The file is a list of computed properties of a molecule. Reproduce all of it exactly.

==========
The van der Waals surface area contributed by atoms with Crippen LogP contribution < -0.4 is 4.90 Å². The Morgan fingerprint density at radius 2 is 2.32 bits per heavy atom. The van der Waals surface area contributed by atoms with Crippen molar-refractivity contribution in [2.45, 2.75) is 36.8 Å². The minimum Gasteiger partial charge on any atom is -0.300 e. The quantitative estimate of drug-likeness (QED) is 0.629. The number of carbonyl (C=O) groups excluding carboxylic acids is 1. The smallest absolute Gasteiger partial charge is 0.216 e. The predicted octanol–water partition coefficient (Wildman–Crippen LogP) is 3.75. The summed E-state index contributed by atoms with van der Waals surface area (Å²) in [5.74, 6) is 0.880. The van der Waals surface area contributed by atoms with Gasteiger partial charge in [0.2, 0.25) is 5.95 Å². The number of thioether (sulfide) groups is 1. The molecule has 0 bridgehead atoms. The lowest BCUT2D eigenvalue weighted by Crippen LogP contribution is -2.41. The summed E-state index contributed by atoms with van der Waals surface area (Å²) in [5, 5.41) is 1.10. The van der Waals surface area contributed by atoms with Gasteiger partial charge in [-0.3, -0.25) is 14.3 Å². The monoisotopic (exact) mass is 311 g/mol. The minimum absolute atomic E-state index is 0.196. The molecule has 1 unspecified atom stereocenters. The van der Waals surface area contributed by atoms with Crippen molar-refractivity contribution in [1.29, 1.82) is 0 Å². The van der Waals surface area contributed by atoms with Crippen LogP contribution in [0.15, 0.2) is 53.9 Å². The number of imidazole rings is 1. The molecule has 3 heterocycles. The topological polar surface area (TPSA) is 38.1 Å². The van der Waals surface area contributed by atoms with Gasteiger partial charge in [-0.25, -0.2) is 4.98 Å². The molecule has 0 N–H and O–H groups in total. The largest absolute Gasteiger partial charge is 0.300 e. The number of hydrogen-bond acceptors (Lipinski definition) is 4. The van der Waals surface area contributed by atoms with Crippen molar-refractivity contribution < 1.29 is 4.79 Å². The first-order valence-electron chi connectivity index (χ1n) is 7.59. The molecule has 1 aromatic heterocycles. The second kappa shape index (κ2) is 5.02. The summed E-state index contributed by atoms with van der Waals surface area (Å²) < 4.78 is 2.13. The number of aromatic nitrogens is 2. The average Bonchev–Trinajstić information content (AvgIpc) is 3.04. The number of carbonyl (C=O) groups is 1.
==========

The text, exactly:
The van der Waals surface area contributed by atoms with Crippen LogP contribution < -0.4 is 4.90 Å². The Morgan fingerprint density at radius 2 is 2.32 bits per heavy atom. The van der Waals surface area contributed by atoms with Crippen molar-refractivity contribution in [2.45, 2.75) is 36.8 Å². The minimum Gasteiger partial charge on any atom is -0.300 e. The quantitative estimate of drug-likeness (QED) is 0.629. The number of carbonyl (C=O) groups excluding carboxylic acids is 1. The smallest absolute Gasteiger partial charge is 0.216 e. The predicted octanol–water partition coefficient (Wildman–Crippen LogP) is 3.75. The summed E-state index contributed by atoms with van der Waals surface area (Å²) in [5.74, 6) is 0.880. The van der Waals surface area contributed by atoms with Gasteiger partial charge in [0.2, 0.25) is 5.95 Å². The number of thioether (sulfide) groups is 1. The molecule has 0 bridgehead atoms. The lowest BCUT2D eigenvalue weighted by Crippen LogP contribution is -2.41. The summed E-state index contributed by atoms with van der Waals surface area (Å²) in [5, 5.41) is 1.10. The van der Waals surface area contributed by atoms with Gasteiger partial charge in [-0.3, -0.25) is 14.3 Å². The monoisotopic (exact) mass is 311 g/mol. The minimum absolute atomic E-state index is 0.196. The molecule has 1 unspecified atom stereocenters. The van der Waals surface area contributed by atoms with Crippen molar-refractivity contribution in [1.29, 1.82) is 0 Å². The van der Waals surface area contributed by atoms with Crippen LogP contribution in [0.15, 0.2) is 53.9 Å². The number of imidazole rings is 1. The molecule has 3 heterocycles. The topological polar surface area (TPSA) is 38.1 Å². The van der Waals surface area contributed by atoms with Gasteiger partial charge in [-0.25, -0.2) is 4.98 Å². The molecule has 0 N–H and O–H groups in total. The largest absolute Gasteiger partial charge is 0.300 e. The number of hydrogen-bond acceptors (Lipinski definition) is 4. The van der Waals surface area contributed by atoms with Crippen molar-refractivity contribution < 1.29 is 4.79 Å². The first-order valence-electron chi connectivity index (χ1n) is 7.59. The molecule has 1 aromatic heterocycles. The second kappa shape index (κ2) is 5.02. The summed E-state index contributed by atoms with van der Waals surface area (Å²) < 4.78 is 2.13. The number of aromatic nitrogens is 2. The average Bonchev–Trinajstić information content (AvgIpc) is 3.04. The number of carbonyl (C=O) groups is 1.